The John Burton Foundation for Children Without Homes is dedicated to improving the quality of life for California’s homeless children and developing policy solutions to prevent homelessness.

John Burton Foundation
235 Montgomery, Suite 1142
San Francisco, CA 94104
AB 12 Question of the Week Index

4/20: ACR Webinar - Permanency Options for our Older Youth

4/24-4/26: Taking Action Conference 

6/29: San Diego Foster Care Education Summit
AB 12 Question of the Week

Report Finds Over 40% of Youth in "Court Schools" Make No Progress or Lose Comprehension

Assembly Human Services Hears Range of Foster Care Bills

Report Finds 75% of California's Homeless Youth are Unsheltered

Effect of Homeless Lingers Academically, According to NY Study

AB 12 Question of the Week

Q: I'm a county social worker and have a client who exited to adoption at age 16. The adoption has subsequently failed and the young woman has re-entered foster care as a non-minor dependent at the age of 19 through AB 2454.

When she exits foster care at age 21, will she be eligible for the THP-Plus housing program for former foster youth? For the answer, follow this LINK

Report Finds Over 40% of Youth in "Court Schools" Make No Progress or Lose Comprehension                                              

The Youth Law Center has released a new report that examines the state of the education system for youth confined to detention facilities within California’s juvenile justice system.

The report, funded by The California Wellness Foundation details the fundamental ways in which the system has been failing for 47,655 youth spent some portion of their school year in a California court school in 2014. For example, one set of data examined indicates that more than 40% of youth in “court schools” make no progress in reading and math or, worse, shows a decline in their proficiency in these areas. Other data show dramatic numbers of youth not getting the support they need to re-enroll in their local schools as well as staggering drop-out rates.

The report goes on to highlight the deeper level problems that are leading to bleak outcomes for youth who exit the juvenile justice system and offers recommendations for improvement, including several programs and initiatives that attempt to engage youth and enable them to advance their educational outcomes. To read the full report, Click HERE. To read an executive summary of the report, click HERE and to read the press report, please click HERE.  

Assembly Human Services Hears Range of Foster Care Bills

The Assembly Human Services Committee met yesterday and took action on a number of bills dealing with the foster care system. These included AB 1984 (Linder) which would ensure that foster youth have the necessary resources to participate in enrichment and extracurricular activities as well as AB 2597 (Cooley), which would improve the Resource Family Approval process meets the needs of relative caregivers.
For a full list of bills heard, follow this LINK. To watch a video of the extensive hearing, follow this LINK.

Report Finds 75 Percent of California’s Homeless Youth Unsheltered

The National Alliance to End Homelessness just released “The State of Homelessness in America 2016”, sixth in a series of reports charting progress in ending homelessness in the United States. The report presents national and state trends in homelessness, populations at risk of homelessness, and the types and utilization of homeless assistance. The most recent national estimate of homelessness in the U.S. is the January 2015 point-in-time count, which is only the third year that unaccompanied children and youth have been differentiated, providing more of a snapshot, rather than a complete picture, of unaccompanied children and youth homelessness in each state.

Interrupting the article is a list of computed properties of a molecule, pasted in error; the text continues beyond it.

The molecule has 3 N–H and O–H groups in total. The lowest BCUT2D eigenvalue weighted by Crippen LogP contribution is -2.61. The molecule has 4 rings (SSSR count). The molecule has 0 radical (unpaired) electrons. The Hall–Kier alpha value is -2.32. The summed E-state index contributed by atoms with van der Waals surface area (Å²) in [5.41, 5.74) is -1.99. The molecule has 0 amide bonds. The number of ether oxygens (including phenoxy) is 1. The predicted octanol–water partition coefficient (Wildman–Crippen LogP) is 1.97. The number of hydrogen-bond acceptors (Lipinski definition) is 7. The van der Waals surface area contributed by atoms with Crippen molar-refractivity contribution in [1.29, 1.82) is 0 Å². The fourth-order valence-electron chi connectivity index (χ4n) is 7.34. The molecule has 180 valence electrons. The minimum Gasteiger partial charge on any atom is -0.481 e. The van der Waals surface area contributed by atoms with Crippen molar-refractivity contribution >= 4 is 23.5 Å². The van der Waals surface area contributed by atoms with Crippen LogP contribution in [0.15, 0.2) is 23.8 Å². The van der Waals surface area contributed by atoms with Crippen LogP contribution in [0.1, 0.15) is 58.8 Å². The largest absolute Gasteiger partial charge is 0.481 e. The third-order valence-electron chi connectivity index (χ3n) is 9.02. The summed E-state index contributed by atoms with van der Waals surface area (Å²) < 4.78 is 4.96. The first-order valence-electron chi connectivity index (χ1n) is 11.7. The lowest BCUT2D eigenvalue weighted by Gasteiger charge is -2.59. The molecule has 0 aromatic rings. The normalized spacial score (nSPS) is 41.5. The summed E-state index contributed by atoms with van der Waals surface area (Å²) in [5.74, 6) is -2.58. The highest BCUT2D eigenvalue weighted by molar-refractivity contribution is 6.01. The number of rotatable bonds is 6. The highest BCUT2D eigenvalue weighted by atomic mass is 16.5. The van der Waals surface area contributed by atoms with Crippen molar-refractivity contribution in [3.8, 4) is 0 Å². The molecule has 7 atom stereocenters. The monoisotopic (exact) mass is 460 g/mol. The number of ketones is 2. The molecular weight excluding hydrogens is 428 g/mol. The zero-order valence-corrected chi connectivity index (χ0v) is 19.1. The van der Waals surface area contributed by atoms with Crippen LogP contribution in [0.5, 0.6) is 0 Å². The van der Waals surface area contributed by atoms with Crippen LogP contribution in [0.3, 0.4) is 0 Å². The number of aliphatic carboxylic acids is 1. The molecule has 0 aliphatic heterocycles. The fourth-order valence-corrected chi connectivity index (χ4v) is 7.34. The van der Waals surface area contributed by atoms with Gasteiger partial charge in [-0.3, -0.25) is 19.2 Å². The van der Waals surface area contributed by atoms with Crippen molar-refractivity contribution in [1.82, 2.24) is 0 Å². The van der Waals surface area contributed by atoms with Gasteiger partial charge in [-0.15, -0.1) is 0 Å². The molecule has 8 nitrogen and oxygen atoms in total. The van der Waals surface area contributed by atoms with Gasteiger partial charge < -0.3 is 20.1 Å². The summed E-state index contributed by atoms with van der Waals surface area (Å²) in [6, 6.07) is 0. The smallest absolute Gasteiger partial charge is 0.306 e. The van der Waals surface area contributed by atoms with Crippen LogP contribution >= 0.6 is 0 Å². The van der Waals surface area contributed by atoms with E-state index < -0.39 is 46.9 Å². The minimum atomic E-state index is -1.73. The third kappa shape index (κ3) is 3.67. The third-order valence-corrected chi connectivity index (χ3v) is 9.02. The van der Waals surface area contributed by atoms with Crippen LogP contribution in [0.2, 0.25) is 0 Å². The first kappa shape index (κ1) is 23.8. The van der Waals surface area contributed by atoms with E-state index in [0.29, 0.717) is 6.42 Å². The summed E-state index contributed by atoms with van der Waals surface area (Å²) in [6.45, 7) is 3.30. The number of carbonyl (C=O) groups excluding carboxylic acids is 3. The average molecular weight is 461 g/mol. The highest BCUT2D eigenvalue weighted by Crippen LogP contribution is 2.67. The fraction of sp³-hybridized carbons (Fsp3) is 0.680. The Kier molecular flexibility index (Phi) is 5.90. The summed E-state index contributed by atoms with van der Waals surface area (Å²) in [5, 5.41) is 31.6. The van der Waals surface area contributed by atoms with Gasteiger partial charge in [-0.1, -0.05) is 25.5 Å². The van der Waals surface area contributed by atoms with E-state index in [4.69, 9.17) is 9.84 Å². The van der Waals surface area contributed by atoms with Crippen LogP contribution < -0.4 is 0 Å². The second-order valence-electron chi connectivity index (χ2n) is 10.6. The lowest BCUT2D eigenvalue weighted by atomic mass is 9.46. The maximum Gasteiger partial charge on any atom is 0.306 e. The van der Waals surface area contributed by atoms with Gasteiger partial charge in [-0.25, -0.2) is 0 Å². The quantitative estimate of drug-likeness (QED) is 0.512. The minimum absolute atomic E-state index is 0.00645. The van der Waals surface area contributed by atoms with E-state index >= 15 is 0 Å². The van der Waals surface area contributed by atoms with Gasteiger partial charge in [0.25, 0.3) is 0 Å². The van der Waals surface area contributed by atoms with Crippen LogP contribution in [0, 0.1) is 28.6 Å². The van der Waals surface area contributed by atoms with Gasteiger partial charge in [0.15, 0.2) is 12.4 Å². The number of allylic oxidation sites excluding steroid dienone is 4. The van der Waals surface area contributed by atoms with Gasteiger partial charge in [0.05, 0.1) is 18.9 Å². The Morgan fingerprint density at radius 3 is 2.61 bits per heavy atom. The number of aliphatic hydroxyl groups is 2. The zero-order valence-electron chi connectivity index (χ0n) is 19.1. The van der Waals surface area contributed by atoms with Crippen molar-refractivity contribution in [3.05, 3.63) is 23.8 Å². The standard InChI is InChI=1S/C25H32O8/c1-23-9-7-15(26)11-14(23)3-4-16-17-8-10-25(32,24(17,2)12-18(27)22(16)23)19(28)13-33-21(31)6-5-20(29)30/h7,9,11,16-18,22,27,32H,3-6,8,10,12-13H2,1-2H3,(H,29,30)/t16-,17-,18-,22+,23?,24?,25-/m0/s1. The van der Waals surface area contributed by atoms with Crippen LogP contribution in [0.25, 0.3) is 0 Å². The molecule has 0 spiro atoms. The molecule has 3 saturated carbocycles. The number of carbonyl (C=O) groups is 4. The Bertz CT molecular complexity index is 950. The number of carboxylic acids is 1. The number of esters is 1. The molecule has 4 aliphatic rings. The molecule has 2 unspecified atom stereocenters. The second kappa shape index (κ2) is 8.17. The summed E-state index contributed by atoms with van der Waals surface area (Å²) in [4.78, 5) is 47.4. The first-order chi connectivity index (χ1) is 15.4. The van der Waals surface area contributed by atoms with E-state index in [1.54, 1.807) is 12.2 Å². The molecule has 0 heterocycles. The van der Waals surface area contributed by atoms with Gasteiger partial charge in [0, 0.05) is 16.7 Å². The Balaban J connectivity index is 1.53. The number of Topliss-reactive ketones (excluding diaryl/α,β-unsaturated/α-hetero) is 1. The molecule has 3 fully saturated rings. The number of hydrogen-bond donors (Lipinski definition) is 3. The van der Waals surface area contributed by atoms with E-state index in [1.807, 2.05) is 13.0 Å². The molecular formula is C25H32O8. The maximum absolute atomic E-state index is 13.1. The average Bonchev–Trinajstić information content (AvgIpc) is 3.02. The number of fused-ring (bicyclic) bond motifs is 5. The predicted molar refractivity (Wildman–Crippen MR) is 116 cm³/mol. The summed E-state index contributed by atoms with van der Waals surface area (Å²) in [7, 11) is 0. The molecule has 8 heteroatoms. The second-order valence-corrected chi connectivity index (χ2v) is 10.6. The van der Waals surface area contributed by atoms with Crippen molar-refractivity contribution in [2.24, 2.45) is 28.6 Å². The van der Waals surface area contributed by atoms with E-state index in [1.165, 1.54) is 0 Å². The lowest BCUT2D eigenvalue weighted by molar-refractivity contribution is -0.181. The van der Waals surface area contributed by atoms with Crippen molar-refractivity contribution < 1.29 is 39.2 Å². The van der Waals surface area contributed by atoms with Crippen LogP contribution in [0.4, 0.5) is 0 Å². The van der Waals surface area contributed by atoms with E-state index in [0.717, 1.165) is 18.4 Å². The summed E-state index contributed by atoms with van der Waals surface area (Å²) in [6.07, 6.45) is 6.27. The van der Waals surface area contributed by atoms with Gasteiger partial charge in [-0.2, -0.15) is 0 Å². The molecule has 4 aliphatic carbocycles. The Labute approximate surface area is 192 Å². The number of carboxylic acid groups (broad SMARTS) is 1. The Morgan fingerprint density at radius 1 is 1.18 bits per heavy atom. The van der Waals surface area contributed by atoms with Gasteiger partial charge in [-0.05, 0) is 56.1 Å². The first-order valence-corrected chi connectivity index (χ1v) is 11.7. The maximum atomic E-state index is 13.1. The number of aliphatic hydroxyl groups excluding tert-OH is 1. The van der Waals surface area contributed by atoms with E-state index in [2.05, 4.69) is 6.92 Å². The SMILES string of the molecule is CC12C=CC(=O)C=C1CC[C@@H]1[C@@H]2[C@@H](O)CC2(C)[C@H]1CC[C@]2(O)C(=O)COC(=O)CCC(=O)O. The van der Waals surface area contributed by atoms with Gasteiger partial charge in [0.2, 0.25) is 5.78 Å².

According to the point-it-time count data, in California there are 10,416 homeless unaccompanied children and youth, by far the highest in the nation. Homeless children and youth make up nine percent of the state’s homeless population. Of this group, 892 are minors, and 9,524 are youth ages 18 to 24.
The report indicates that the nation’s unaccompanied children and youth are at particularly high risk of being unsheltered; with 51.0 percent of unaccompanied minors and 45.6 percent of youth ages 18 to 24 unsheltered. In California, this phenomenon is even more significant with seventy-one percent of California’s homeless minors unsheltered, and 77 percent of California’s homeless youth unsheltered.
NAEH’s website includes summaries of each section of the report, along with interactive maps with state-level data, and the full report available for download.

Effect of Homelessness Lingers for Students, According to NY Study 

The Institute for Children, Poverty and Homelessness has released a new policy brief highlighting the negative impact of homelessness on the educational attainment of children. The brief examines the experiences of children in New York City’s public school system, where 83,413 children were homeless in the 2013-14 academic year, a 64 percent increase from 2007-08.
The brief highlights a considerable difference between children who are currently homeless, formerly homeless and those who have never been homeless. In both math and language arts, homeless children performed far worse than those who were formerly homeless or never homeless. Interestingly, however, the academic performance of those who were formerly homeless was more similar to those who were currently homeless than those who have never been homelessness, highlighting the lingering effect of homelessness on children. To read the full report, including a breakdown of homelessness by age, follow this LINK.
Forward to Friend
Copyright © 2016 John Burton Advocates for Youth, All rights reserved.

unsubscribe from this list    update subscription preferences